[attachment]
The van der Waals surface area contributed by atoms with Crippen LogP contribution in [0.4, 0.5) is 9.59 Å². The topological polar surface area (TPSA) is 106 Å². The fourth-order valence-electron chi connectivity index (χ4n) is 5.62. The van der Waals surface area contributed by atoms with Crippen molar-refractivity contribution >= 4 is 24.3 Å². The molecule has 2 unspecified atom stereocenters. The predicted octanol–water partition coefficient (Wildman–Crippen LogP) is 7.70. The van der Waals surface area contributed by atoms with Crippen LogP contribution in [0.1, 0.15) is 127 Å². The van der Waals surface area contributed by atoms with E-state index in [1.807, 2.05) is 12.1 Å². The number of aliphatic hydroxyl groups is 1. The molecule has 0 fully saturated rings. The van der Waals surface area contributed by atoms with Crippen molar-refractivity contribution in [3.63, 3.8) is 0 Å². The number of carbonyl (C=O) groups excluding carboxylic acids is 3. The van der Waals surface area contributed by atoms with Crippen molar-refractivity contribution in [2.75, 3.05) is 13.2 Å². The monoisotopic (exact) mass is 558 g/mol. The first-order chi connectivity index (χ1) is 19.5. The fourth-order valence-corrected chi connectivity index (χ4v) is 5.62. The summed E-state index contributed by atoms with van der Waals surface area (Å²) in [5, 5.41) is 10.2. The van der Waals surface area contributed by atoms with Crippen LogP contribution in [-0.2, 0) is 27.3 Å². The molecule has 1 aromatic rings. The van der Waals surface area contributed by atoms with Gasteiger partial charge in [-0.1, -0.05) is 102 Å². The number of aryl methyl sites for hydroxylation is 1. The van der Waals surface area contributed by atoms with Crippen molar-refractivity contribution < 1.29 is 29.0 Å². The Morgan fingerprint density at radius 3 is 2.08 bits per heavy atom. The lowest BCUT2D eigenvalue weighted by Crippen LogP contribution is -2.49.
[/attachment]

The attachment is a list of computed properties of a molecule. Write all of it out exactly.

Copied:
The van der Waals surface area contributed by atoms with Crippen LogP contribution in [0.4, 0.5) is 9.59 Å². The topological polar surface area (TPSA) is 106 Å². The fourth-order valence-electron chi connectivity index (χ4n) is 5.62. The van der Waals surface area contributed by atoms with Crippen molar-refractivity contribution >= 4 is 24.3 Å². The molecule has 2 unspecified atom stereocenters. The predicted octanol–water partition coefficient (Wildman–Crippen LogP) is 7.70. The van der Waals surface area contributed by atoms with Crippen LogP contribution in [0.1, 0.15) is 127 Å². The van der Waals surface area contributed by atoms with E-state index in [1.807, 2.05) is 12.1 Å². The number of aliphatic hydroxyl groups is 1. The molecule has 0 fully saturated rings. The van der Waals surface area contributed by atoms with Crippen molar-refractivity contribution in [3.63, 3.8) is 0 Å². The number of carbonyl (C=O) groups excluding carboxylic acids is 3. The van der Waals surface area contributed by atoms with Crippen molar-refractivity contribution in [2.75, 3.05) is 13.2 Å². The monoisotopic (exact) mass is 558 g/mol. The first-order chi connectivity index (χ1) is 19.5. The fourth-order valence-corrected chi connectivity index (χ4v) is 5.62. The summed E-state index contributed by atoms with van der Waals surface area (Å²) in [5, 5.41) is 10.2. The van der Waals surface area contributed by atoms with Crippen LogP contribution in [-0.2, 0) is 27.3 Å². The molecule has 1 aromatic rings. The van der Waals surface area contributed by atoms with Gasteiger partial charge in [-0.1, -0.05) is 102 Å². The number of aryl methyl sites for hydroxylation is 1. The van der Waals surface area contributed by atoms with Crippen molar-refractivity contribution < 1.29 is 29.0 Å². The Morgan fingerprint density at radius 3 is 2.08 bits per heavy atom. The lowest BCUT2D eigenvalue weighted by Crippen LogP contribution is -2.49.